Be careful with HDMI and coaxial cables – many do not comply with regulations


A recent report shows that the German Federal Network Administration recently tested HDMI and coaxial cables with the Dutch telecommunications department, Swiss BAKOM, and Swedish authorities. The test results show that a large number of products did not meet the regulations. This, therefore, means that they do not meet the EMC electromagnetic compatibility requirements. The four departments jointly tested 30 coaxial cables and 30 HDMI cables. Of this number, only 11% of coaxial cables meet the EMC requirements. Furthermore, only 10% of HDMI cables meet the acceptable EMC requirements with a coupling attenuation of at least 50dB.

HDMI and coaxial cables

EMC electromagnetic compatibility means that the product is neither susceptible to external electromagnetic wave interference. This means that the product will not actively release excessive electromagnetic waves to interfere with surrounding equipment. Generally speaking, EMC standards require cables to be able to withstand EMI electromagnetic interference below the maximum value. Furthermore, the emitted electromagnetic waves should not exceed a certain amount.

HDMI and Coaxial cables can emit waves that interfere with other devices

The most obvious example is a poorly shielded USB 3.0 cable that will release electromagnetic waves around the 2.4GHz frequency. This will interfere with Bluetooth devices, 2.4G wireless keyboards, and mice. It will also interfere with 2.4GHz Wi-Fi that works in the same frequency band. If the coaxial cable does not meet the EMC requirements, the electromagnetic waves released during the transmission process will affect the surrounding equipment.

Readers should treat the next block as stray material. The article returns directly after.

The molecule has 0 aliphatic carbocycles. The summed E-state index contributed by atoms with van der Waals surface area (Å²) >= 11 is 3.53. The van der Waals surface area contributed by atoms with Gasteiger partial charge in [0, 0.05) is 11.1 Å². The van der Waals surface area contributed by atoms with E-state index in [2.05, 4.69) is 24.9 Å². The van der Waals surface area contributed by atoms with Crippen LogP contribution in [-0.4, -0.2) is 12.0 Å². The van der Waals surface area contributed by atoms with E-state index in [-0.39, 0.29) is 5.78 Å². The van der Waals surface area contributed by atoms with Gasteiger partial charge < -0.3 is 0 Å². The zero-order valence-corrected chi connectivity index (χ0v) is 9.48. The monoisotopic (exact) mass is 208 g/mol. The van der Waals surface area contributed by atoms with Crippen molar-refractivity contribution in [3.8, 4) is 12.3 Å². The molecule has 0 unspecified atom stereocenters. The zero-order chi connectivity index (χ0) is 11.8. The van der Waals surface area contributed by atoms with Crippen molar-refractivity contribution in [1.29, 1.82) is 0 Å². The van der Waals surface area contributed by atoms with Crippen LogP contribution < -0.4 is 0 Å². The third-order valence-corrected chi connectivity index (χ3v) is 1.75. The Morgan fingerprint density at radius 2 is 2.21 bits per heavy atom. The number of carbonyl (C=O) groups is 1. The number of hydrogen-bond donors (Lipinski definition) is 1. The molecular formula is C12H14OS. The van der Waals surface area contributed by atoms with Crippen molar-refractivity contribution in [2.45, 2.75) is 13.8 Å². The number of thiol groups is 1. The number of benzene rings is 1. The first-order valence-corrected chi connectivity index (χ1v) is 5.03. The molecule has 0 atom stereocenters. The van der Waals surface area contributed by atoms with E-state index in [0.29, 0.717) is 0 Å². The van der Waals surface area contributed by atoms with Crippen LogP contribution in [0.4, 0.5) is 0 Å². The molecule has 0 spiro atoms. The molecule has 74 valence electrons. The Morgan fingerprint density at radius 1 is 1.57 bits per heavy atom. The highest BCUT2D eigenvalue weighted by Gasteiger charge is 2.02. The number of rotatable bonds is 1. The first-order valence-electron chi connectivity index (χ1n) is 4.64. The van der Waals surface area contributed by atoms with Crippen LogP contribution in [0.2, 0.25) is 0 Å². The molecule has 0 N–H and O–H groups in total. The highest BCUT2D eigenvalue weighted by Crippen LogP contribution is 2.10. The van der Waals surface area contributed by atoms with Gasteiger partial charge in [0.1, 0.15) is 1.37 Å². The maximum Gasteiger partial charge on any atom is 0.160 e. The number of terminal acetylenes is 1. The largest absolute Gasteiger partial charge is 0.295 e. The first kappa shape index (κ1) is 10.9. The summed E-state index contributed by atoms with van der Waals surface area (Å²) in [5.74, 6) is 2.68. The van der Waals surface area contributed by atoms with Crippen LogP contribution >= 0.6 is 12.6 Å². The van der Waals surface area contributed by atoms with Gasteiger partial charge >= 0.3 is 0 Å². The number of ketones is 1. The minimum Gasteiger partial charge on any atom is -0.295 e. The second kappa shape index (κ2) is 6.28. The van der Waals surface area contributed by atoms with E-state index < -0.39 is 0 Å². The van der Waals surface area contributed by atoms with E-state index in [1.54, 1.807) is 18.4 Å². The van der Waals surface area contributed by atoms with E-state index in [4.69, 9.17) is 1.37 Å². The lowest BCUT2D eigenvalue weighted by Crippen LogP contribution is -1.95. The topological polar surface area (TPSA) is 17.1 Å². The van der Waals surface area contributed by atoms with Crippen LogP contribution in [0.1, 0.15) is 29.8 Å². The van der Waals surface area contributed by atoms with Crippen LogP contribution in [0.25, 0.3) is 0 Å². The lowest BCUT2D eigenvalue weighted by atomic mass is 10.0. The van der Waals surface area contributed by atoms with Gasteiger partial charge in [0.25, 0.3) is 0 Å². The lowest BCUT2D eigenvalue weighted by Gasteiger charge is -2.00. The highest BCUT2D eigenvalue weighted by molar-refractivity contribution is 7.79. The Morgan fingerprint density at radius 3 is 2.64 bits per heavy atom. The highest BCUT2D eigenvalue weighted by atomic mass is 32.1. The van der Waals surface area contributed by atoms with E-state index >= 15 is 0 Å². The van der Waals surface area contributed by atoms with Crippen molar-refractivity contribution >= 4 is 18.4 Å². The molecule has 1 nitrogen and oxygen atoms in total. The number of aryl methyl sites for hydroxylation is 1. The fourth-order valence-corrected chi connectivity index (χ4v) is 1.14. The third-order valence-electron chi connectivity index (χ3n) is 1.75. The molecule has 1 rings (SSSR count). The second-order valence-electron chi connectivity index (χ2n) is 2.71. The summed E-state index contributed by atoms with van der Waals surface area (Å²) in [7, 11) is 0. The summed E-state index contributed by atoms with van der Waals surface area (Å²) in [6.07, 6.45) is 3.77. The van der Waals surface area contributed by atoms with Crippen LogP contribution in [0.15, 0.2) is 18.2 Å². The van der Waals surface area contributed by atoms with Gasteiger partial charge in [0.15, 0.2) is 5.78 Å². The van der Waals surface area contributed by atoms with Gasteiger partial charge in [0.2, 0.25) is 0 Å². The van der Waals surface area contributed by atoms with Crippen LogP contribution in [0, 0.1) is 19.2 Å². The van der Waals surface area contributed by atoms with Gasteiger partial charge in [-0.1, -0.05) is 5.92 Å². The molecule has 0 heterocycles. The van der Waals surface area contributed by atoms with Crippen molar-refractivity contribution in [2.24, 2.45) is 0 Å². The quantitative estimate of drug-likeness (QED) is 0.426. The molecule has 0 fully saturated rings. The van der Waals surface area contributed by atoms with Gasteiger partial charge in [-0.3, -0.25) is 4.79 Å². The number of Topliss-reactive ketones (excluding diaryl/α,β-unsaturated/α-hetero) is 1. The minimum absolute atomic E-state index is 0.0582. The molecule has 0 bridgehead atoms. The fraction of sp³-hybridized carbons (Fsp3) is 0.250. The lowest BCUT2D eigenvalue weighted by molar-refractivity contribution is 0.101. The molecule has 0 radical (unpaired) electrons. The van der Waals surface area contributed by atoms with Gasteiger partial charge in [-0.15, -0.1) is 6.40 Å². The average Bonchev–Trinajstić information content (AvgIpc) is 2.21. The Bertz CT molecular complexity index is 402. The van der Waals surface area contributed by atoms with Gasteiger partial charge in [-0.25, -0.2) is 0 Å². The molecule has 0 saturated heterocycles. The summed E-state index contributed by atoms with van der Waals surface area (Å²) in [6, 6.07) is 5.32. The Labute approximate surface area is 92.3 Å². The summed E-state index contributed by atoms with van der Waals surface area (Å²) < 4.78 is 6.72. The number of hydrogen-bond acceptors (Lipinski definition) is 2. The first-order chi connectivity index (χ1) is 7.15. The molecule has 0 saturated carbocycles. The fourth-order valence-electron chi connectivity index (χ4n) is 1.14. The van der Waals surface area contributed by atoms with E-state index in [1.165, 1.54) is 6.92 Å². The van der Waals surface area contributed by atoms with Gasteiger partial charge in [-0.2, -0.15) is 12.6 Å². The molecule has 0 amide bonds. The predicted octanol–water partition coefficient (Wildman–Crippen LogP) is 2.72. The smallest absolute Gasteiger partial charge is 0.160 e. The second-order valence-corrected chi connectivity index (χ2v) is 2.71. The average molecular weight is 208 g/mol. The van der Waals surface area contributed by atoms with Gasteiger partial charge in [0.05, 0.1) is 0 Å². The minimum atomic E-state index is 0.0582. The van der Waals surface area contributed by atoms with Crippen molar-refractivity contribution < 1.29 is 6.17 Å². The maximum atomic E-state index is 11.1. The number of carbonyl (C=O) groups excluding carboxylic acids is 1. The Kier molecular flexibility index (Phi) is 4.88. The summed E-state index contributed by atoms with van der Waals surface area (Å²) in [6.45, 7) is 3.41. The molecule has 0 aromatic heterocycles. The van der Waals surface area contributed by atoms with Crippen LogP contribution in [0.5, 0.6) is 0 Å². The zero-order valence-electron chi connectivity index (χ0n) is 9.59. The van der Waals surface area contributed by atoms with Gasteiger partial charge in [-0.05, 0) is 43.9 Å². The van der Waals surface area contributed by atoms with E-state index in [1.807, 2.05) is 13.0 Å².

HDMI and coaxial cables

However, European regulatory agencies did not disclose the specific brands and models that it tested. Nevertheless, the report clearly states that price has nothing to do with how good a product can be. It claims that there is no significant difference between high-priced and low-priced cables. The length of all the tested cables is between 1.5 m – 3 m, but longer cables are bound to have worse performance.

These four departments submitted a list of recommendations to the European Union, suggesting that standards organizations should strengthen the certification of HDMI and coaxial cables. In addition, these departments also hope to test other types of cables, such as USB Type-C data cables, Ethernet cables, and so on. The test results show that compared with 2012, the overall quality of the coaxial cable has deteriorated.

In all, users should be very careful with these cables because we certainly do not want interference with our devices. Unfortunately, there is no way for us to know which of these cables are proper for use. However, we hope the EU will come with a way for users to know which cables will not cause interference with other devices.

Source/VIA :
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